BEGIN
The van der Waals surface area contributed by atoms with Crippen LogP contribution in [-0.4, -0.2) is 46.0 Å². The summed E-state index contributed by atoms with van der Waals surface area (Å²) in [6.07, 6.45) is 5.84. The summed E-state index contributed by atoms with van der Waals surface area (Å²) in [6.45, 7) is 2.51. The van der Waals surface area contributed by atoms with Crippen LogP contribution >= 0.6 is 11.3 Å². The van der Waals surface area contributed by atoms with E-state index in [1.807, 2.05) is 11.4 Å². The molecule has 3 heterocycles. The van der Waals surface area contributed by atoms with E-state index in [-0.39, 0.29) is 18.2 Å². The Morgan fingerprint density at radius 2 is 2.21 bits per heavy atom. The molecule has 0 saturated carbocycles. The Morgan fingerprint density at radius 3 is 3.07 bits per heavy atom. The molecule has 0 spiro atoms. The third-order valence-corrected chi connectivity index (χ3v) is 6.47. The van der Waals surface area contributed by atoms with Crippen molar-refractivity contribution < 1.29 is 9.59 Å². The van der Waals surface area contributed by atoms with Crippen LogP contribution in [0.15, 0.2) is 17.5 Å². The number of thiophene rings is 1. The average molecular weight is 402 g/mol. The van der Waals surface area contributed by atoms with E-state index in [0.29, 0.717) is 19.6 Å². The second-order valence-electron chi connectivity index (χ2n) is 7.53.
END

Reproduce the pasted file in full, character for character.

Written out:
The van der Waals surface area contributed by atoms with Crippen LogP contribution in [-0.4, -0.2) is 46.0 Å². The summed E-state index contributed by atoms with van der Waals surface area (Å²) in [6.07, 6.45) is 5.84. The summed E-state index contributed by atoms with van der Waals surface area (Å²) in [6.45, 7) is 2.51. The van der Waals surface area contributed by atoms with Crippen LogP contribution >= 0.6 is 11.3 Å². The van der Waals surface area contributed by atoms with E-state index in [1.807, 2.05) is 11.4 Å². The molecule has 3 heterocycles. The van der Waals surface area contributed by atoms with E-state index in [-0.39, 0.29) is 18.2 Å². The Morgan fingerprint density at radius 2 is 2.21 bits per heavy atom. The molecule has 0 saturated carbocycles. The Morgan fingerprint density at radius 3 is 3.07 bits per heavy atom. The molecule has 0 spiro atoms. The third-order valence-corrected chi connectivity index (χ3v) is 6.47. The van der Waals surface area contributed by atoms with Crippen molar-refractivity contribution < 1.29 is 9.59 Å². The van der Waals surface area contributed by atoms with Crippen LogP contribution in [0.15, 0.2) is 17.5 Å². The number of thiophene rings is 1. The average molecular weight is 402 g/mol. The van der Waals surface area contributed by atoms with E-state index in [0.29, 0.717) is 19.6 Å². The second-order valence-electron chi connectivity index (χ2n) is 7.53.